Columbine provides an excellent tool to engage students critically with their world, because it provokes such personal reactions. Most can't remember the attack unfolding, but they all know the word Columbine.
They know the implications—it cast a pall over their generation—but they are fuzzy on what actually happened. And why. They are deeply curious.
The subject matter tends to get students reading, but the characters keep them hooked. They say it feels like their lives. It draws them in like a young adult novel, but forces them to confront significant social issues.
The events invite critical analysis. You don't have to badger them to question the reliability of the media, or the impact of cruel behavior on the peers. They will be asking you.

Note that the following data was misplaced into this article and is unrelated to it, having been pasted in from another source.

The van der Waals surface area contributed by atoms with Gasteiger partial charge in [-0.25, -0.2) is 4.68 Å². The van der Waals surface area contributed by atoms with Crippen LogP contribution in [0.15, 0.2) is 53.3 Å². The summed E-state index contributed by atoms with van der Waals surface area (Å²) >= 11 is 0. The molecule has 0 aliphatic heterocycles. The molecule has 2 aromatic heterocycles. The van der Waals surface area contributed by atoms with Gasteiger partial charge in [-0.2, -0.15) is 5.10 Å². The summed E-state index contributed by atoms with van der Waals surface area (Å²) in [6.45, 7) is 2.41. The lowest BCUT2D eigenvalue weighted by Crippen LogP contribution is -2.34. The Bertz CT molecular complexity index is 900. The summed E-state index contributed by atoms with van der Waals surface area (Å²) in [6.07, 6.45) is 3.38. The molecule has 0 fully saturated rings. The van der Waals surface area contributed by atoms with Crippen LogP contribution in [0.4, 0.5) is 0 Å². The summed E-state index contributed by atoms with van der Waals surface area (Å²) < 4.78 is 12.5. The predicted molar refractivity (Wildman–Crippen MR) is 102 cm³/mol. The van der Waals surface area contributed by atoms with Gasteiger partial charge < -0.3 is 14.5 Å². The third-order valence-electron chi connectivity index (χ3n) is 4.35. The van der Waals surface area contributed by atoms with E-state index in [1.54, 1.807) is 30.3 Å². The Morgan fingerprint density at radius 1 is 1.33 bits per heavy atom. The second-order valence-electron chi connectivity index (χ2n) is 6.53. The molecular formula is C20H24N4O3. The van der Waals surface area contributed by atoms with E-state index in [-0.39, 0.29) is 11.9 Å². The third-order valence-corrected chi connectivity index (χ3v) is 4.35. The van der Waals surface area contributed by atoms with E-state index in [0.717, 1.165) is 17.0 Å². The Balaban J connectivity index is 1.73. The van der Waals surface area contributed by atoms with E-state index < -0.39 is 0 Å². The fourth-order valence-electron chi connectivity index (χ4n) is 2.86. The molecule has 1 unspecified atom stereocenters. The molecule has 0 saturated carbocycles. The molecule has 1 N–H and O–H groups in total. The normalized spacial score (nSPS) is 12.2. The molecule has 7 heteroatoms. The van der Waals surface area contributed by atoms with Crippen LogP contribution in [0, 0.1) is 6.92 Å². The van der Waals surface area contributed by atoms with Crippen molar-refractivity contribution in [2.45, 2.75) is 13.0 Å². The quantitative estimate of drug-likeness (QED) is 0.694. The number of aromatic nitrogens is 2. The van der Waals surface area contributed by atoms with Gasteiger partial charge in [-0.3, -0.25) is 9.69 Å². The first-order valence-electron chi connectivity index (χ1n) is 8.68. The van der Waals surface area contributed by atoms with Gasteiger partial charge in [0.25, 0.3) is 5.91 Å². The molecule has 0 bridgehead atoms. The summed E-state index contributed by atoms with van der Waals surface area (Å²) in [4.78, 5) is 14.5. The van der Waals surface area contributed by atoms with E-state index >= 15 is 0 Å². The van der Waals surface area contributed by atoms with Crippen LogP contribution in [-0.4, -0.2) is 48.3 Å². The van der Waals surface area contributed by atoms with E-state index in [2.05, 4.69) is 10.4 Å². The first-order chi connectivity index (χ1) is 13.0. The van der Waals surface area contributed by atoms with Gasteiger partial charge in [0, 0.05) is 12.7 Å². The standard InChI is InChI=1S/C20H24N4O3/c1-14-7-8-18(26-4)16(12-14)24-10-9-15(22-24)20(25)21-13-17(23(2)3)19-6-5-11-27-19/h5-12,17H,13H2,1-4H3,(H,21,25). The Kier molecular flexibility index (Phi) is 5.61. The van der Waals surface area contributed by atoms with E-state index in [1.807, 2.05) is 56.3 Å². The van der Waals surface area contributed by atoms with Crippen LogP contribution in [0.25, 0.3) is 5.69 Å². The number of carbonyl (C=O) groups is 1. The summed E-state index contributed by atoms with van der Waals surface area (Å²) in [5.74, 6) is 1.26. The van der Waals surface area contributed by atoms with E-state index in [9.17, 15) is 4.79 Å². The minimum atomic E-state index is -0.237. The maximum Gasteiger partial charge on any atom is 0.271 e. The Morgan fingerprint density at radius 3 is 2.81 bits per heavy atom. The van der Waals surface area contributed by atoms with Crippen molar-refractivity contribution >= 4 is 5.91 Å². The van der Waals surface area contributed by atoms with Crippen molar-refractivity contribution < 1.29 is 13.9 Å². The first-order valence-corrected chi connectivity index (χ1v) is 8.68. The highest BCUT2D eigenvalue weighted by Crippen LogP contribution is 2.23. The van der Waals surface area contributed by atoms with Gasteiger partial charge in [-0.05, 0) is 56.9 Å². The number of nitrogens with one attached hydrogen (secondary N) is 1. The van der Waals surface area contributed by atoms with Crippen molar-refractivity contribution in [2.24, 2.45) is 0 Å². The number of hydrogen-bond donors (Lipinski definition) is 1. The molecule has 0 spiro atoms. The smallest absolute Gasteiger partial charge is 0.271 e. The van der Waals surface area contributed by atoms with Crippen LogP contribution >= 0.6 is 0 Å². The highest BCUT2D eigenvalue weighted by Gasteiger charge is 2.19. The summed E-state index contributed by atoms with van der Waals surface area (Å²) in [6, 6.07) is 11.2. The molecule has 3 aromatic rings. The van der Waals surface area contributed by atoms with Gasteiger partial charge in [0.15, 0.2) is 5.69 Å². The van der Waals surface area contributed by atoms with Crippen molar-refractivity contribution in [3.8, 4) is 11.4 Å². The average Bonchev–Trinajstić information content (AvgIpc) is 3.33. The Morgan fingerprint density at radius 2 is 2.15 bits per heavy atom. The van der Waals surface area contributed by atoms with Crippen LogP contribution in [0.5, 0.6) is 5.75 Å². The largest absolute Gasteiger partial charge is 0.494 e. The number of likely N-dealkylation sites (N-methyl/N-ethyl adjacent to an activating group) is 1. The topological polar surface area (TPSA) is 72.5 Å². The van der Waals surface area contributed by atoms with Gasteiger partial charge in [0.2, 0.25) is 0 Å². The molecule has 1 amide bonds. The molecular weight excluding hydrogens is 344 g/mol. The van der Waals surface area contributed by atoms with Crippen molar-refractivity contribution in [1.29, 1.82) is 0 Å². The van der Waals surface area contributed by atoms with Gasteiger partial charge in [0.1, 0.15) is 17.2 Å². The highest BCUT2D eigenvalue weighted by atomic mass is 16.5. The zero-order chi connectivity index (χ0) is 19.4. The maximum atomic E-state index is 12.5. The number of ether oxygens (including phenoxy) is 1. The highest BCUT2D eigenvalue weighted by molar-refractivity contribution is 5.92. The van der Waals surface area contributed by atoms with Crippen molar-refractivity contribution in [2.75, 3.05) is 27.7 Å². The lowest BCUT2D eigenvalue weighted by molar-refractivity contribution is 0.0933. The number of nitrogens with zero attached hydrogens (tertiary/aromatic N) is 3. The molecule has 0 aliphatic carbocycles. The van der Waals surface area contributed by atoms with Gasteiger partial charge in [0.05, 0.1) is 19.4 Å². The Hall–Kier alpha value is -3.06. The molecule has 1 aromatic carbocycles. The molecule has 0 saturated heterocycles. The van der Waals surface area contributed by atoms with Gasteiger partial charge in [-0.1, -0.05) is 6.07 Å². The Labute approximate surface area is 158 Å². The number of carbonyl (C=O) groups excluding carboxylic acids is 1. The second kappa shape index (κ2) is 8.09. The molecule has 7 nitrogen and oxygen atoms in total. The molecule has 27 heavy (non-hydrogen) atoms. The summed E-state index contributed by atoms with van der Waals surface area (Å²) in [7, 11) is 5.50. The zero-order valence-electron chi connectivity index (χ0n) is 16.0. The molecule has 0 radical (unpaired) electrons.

Hot topics for this age group:
- School violence / their own safety.
- Outcasts, loners and marginalized students.
- Heroic survivors, especially Patrick Ireland (and Val Schnurr in the Afterword).
- Teen depression.
- Troubled peers: tolerance vs. self-preservation.
- The magnitude of the myths (shock at how unreliable major media can be).
- Parents—of the killers, and the victims.
That last one may be surprising, but they read it very personally. Even and perhaps especially when they are rebelling, their parents play a central role in their life. It strikes a deep chord.
Coming: Testimonials from faculty, students and librarians who have used the book in college or high school.